A monthly plight of Indian women, sanitary waste is something we all have to think about and worry about. Unfortunately, that menstruation remains a largely taboo topic and carries social stigma only adds to the complexity of the issue and makes it difficult to find effective solutions.
Sanitary napkin disposal is a worldwide problem. The impact is more pronounced in India because of the unorganized ways of municipal solid waste management and poor community collection, disposal and transportation networks in the cities and villages. With an estimated 9000 tonnes of sanitary waste (of 432 million pads) getting generated annually and more than 80% of this waste either getting flushed down the toilet or getting dumped in the landfill, India is facing a serious problem. Sanitation workers have inadequate tools and come into contact with human excreta and waste with their bare hands. This is a major health hazard and has even been fatal. The issues with sanitary waste disposal are plenty, and the solutions were not available. Only until Anisha Nichani, 30, found an effective and economical solution with ‘Svacch’.
What does Svacch do?
Svacch engages ladies from low-income backgrounds to work with discarded and upcycled newspapers, to make sealable, identifiable disposal bags for disposing of soiled sanitary napkins and tampons. This provides them with an opportunity to work flexibly, by getting paid for every complete bag they make from the materials provided. These bags are then packaged and sold in counts of 10, 50 and 100 through online and offline. Search is available on Amazon India, 1mg.com, Nykaa and most other leading e-commerce portals. A portion of the profits from each month is set aside to distribute sanitary napkins in slums and calamity-hit regions.
The Svacch Story
“When I learnt about the difficulties that Indian sanitation workers and rag-pickers faced with regard to improper disposal of sanitary napkins, I knew there had to be a way out, and that it didn’t have to be boring! I felt like my education, work experience and knowledge would be a waste if I didn’t do something about an issue so critical. The more I delayed addressing this, the more troubles they would face and so, I came up with something that didn’t require much time, investment and infrastructure to begin with. I started selling Svacch bags within a week of conceptualizing,” Anisha says,
As she recalls spending a weekend making these bags – clocking the time taken, measuring and weighing the materials going into it, to decide a target selling price that would be cost-effective and affordable, without compromising on the primary goal – that sanitation workers would be relieved from the disgrace of touching the human menstrual waste.
So she made bags with some help and distributed them to her friends and family for feedback. As people started appreciating the efforts, she reached out to an NGO to help in the making of the bags and sold them in packs of 10s at her family-run beauty store – Prisha Cosmetics, in Alsa Mall, Egmore. The appreciations rose, the interest grew and the word spread. Slowly, customers came in asking for Svacch bags and clearly, there was a market that wanted to do their bit towards hygienic disposal by using our bags and recommending it.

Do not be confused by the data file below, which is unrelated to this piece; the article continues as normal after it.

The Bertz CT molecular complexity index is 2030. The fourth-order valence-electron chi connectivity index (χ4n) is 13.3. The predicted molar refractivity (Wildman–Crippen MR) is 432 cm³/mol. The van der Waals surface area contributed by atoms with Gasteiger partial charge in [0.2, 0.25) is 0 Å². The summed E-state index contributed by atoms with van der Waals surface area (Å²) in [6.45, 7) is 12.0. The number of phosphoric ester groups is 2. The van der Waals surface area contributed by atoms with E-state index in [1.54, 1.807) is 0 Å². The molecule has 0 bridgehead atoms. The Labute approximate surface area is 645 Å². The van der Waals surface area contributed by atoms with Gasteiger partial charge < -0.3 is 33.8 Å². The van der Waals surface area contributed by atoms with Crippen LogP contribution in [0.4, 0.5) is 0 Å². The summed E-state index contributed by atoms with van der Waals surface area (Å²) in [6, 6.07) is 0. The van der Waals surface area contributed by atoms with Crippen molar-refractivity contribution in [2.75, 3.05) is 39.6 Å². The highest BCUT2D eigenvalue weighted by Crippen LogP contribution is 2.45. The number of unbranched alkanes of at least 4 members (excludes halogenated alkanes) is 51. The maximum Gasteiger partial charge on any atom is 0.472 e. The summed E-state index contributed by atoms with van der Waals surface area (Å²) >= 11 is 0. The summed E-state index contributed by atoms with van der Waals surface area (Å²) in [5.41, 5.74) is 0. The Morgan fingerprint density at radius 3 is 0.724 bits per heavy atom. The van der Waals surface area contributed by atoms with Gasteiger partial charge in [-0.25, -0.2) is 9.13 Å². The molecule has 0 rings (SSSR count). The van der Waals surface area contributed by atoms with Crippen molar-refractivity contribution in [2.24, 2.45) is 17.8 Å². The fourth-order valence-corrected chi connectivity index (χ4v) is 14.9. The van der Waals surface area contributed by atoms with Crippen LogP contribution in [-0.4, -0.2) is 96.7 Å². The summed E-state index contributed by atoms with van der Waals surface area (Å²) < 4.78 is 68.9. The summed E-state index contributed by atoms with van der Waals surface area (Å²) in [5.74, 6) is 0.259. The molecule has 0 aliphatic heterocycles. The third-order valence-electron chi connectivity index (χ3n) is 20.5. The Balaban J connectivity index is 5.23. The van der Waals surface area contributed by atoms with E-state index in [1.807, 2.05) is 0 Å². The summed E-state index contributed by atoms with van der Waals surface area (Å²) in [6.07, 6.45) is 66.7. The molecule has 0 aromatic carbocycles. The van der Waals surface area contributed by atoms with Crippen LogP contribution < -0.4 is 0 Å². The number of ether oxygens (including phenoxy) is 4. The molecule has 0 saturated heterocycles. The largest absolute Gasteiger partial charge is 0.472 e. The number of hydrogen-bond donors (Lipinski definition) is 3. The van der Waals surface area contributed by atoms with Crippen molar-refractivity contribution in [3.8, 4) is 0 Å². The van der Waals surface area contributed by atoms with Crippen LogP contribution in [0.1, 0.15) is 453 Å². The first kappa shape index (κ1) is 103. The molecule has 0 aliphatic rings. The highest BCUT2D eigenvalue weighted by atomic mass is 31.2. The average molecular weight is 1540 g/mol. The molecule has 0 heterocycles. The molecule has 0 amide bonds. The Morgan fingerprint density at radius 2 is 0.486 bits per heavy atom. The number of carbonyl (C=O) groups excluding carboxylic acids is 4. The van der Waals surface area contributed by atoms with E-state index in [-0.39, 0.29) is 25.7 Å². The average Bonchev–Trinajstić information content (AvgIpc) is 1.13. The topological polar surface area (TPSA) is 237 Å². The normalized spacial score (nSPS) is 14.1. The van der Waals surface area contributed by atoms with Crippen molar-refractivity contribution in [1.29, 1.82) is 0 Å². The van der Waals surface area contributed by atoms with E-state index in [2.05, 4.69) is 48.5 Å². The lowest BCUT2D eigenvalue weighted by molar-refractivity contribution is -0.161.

For one to make it big, one must scale. “I started with a team of seven ladies, today we are twenty-five women, strong team, solving one of India’s gravest issues, one bag at a time.” The bags are available in mom-and-pop stores in Chennai, on most of the online portals and she also participates in exhibitions and flea markets in different cities. The most recent one has been the Pink Power 2019, organized by Inorbit Malls where women entrepreneurs get a rent-free space to showcase their ideas and products for one week. “The response has been fantastic. Not only am I teaching ladies and little girls about hygienic disposal, but I am also learning their cultures and beliefs and receiving great feedback from people of diverse backgrounds.”
The Long-Term Goal
Almost five years into the social business now, Anisha says she still has a long way to go. “My goal is that hygienic and responsible menstrual waste disposal should be a part of each residence, household and building.” And how does that happen? “When administrative departments, corporates and independent institutions join hands to bring about a solution,” she quickly answers.
Achievements and Recognition
Anisha was a finalist of the iVolunteer Awards 2019 under the ‘Volunteer Hero’ category for her contributions to a more clean and responsible society. Svacch was in the top 10 list of the Retail StartUp Awards 2019 organized by the Retailers Association of India.
Svacch was appreciated by Dr Kiran Bedi, Lt. Governor of Puducherry as “you are tackling a sensitive issue in a sensible way,” when Anisha met Dr Bedi in her office in Raj Niwas, Puducherry.
Recipient of the ‘Changemaker of the year’ award by Pakwan Chennai’s ‘Women of Wonder’ earlier this year has got Anisha more motivated towards doing something to bring about a positive change in the community.
of the ‘Changemaker of the year’ award by Pakwan Chennai’s ‘Women of Wonder’ earlier this year has got Anisha more motivated towards doing something to bring about a positive change in the community.
Svacch is already the sanitary disposal partner for ‘The White Revolution’ – a campaign of the Golaghat, Assam NGO All & Sundry that distributes menstrual hygiene kits in marginalised areas of the North-Eastern state. Svacch has also been approached by the Leh – Ladakh administration to guide them on starting a similar project under their PAGIR (People’s Action Group for Inclusion and Rights) Movement. PAGIR works for advocating for the inclusive rights of the differently-abled people of our society.
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